- Sausages (FYI: gluten free and skinless choices have fewer carbs)
- Eggs any way you like
- Keto bread/toast slathered in butter
- Keto pancakes, crepes, or waffles (recipes to come!) with sugar-free syrup and butter
- Low-carb cereals (ONLY OCCASIONALLY)
- Bullet coffee (it’s like a full meal)
- Protein shake made with half water half cream
- Guacamole and salsa with quesadillas (low-carb tortillas and cheese with chicken, beef or shrimp inside)
- Keto ramen or stir fry made with shirataki noodles (zero calories and carbs), any low-carb sauce is fine
- Low-carb soups and stews
- Chicken wings and low-carb dip
- Cauliflower crust pizza (or get creative and use the low-carb tortilla as crust)
- Keto bread sandwiches with any of the approved foundations as fillers
- Meat or Shellfish on leafy green salad with MCT salad dressing (my own recipe to come!)
- Crustless quiche of any flavour
- Sashimi with miso soup
- Fatty salads such as Chef’s, Caesar, Greek, or Caprese salad
SNACKS AND DESSERT
- Veggies and dip
- Almonds and other nuts
- Beef jerky (sugar-free)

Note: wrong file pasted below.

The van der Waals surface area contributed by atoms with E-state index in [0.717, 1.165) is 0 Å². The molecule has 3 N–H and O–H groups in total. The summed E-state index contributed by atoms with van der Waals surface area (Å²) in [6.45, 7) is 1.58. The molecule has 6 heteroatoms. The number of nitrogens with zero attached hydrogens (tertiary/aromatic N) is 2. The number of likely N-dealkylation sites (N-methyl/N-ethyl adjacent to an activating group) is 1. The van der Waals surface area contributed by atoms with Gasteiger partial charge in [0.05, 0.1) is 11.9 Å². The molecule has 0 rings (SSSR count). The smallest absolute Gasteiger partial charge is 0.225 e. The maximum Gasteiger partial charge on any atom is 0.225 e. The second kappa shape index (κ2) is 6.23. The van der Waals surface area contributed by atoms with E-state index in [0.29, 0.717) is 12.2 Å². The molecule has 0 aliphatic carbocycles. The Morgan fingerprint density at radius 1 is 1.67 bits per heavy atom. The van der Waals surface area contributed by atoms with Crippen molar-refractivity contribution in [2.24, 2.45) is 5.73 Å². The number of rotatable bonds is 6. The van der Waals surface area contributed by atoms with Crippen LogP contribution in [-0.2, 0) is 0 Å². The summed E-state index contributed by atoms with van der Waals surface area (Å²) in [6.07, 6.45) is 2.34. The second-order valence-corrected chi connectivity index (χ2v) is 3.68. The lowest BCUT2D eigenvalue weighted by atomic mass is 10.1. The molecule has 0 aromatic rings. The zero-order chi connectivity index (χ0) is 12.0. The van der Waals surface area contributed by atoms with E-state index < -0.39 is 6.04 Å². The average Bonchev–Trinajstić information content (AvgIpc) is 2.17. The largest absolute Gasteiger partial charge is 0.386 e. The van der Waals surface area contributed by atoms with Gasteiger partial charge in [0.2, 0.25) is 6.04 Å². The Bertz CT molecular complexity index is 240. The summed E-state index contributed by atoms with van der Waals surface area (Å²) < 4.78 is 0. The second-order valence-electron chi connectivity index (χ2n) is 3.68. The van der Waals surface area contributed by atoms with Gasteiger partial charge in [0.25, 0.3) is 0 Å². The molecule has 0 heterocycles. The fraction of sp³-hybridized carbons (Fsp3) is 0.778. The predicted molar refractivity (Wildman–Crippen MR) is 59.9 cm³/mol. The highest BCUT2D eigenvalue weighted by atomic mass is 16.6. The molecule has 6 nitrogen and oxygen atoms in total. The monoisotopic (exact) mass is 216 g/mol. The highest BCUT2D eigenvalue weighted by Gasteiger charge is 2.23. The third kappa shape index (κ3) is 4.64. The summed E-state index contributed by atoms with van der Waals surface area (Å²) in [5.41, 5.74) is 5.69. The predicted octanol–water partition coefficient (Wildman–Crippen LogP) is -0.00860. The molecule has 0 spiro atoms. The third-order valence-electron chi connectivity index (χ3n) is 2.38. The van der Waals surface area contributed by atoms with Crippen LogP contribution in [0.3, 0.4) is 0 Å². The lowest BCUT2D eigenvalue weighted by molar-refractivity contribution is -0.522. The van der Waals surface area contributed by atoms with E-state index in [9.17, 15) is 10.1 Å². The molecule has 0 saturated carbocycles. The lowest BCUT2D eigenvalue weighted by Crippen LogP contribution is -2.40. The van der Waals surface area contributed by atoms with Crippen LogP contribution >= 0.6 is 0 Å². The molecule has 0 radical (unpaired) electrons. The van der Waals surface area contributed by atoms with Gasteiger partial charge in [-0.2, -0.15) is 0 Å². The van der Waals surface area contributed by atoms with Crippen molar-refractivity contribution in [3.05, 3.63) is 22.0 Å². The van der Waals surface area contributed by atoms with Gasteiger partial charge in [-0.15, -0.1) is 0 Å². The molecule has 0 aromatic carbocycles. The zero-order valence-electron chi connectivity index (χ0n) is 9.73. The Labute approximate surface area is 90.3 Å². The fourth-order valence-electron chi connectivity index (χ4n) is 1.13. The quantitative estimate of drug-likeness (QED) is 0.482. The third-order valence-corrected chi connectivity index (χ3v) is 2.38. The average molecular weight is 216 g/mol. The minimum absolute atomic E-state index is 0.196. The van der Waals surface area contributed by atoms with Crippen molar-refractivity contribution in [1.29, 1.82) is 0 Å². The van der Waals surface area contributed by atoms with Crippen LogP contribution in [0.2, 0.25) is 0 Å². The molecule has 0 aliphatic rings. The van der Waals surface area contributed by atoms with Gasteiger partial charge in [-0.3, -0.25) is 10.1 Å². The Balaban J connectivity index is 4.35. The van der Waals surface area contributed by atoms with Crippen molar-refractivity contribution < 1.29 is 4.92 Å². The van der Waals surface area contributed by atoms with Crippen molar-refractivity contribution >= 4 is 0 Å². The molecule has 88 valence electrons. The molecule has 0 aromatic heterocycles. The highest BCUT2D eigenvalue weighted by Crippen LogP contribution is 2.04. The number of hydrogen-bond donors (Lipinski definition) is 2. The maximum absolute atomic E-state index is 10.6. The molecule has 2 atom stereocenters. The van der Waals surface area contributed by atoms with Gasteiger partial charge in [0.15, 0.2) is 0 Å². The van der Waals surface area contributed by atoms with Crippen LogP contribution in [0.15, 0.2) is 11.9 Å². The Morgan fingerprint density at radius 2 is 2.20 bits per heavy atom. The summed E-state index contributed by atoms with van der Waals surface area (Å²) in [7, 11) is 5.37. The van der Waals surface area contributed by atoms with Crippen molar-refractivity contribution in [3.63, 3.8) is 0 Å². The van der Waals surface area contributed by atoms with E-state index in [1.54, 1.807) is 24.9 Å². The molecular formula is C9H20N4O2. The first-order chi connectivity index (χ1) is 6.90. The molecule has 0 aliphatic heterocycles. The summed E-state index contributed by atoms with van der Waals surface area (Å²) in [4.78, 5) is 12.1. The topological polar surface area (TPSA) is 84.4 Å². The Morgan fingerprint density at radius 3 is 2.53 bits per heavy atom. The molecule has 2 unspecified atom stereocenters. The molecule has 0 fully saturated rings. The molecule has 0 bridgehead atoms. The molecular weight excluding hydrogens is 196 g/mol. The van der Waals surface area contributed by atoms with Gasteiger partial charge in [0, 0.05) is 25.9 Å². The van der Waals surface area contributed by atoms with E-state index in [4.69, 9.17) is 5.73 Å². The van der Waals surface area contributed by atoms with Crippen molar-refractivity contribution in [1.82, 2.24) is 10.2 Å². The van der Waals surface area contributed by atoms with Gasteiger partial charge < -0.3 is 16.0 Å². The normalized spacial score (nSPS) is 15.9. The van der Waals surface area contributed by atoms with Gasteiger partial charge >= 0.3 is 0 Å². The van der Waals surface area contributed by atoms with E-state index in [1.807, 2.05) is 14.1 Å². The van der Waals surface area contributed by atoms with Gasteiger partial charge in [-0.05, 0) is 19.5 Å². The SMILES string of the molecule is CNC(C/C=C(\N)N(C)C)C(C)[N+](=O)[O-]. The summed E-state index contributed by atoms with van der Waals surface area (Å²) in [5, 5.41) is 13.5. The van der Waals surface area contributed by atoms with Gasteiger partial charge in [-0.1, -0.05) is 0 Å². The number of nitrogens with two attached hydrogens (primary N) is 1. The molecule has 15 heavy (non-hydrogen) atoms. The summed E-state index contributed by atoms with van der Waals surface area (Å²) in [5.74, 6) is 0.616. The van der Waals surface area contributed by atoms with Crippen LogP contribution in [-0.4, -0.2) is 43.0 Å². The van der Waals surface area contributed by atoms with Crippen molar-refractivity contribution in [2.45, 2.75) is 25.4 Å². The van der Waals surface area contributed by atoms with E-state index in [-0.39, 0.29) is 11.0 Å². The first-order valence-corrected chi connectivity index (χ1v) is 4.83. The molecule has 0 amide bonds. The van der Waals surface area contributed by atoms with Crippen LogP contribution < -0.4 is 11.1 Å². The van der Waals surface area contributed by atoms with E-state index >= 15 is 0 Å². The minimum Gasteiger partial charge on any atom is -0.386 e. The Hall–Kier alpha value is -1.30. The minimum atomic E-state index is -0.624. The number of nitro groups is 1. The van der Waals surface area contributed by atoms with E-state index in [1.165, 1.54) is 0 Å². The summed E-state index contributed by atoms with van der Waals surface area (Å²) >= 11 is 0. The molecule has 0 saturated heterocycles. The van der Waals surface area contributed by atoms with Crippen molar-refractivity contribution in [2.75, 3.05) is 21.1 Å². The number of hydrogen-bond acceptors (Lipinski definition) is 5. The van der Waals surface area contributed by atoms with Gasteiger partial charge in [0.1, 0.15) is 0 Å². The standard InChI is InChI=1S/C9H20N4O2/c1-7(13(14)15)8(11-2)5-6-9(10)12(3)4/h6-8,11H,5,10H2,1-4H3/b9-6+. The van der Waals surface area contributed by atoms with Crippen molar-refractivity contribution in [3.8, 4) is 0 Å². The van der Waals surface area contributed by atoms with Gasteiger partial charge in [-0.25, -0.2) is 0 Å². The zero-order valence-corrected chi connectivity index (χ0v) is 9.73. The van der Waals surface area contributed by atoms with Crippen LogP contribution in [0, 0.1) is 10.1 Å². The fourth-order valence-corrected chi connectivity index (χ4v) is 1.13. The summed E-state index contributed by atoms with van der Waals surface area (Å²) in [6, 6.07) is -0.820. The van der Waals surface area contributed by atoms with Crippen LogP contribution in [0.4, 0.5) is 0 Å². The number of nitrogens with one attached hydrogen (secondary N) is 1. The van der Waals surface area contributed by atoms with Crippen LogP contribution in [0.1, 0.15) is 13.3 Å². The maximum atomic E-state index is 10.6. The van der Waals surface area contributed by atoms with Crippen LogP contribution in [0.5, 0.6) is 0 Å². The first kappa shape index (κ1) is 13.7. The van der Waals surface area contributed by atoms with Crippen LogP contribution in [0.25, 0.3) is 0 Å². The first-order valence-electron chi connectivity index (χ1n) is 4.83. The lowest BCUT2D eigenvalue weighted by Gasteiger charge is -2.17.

- Seeds like sunflower seeds, pumpkin seeds, etc
- Any cheeses and deli meats (prosciutto is especially good)
- Celery filled with tuna or peanut butter, or cottage cheese
- Avocado with whatever else you like that’s approved food
- Fatty meat or fish, such as smoked salmon or tuna with keto mayo
- Olives, pickles, or anything soaked in vinegar
- Pepperoni sticks
- Sugar-free jello with cream
- Keto-designated desserts
- Dark chocolate (75%-90%)
- Protein shakes (sugar-free)
- Blueberries or strawberries with cream
- Keto cakes or biscuits
- Keto ice cream
- Sugar-free yoghurt
- Chicken mozzarella with cauliflower mash (I got my recipe from this cookbook)
- Bunless burgers
- Meatballs and bolognese sauce
- Courgette pasta noodles or low-carb noodles with any low-carb pasta sauce (and add cheese!)
- Steak, pork belly, lamb shank, duck, or any meat with roast veg or creamed spinach
- Stir fry with zero-noodles or cauliflower rice
- Mushroom sauce and cheese chicken bake
- Lemon in sparkling water
- Sugar-free drinks (keep these too a minimum though since they encourage your sweet tooth and heighten cravings for bad-for-you sweet things)
- If you’re drinking, choose pure spirits like whiskey, brandy, cognac, vodka, tequila which all contain zero carbs, or try a “skinny” low-carb/sugar champagne
For tea and coffee, you can add almond milk, coconut milk, or cream. Out of all the sugar substitutes, I like erythritol best as it tastes JUST like sugar. It still has carbs, so be careful how much you have, but they are not carbs from sugar. Other sugar substitutes tend to taste like they are substitutes, even with the no carbs, they aren’t worth it *coughsteviacough*. But everyone is different, so see what you like most from the sugar-free Coffee Mate, Splenda, and sugar free flavored syrups, etc.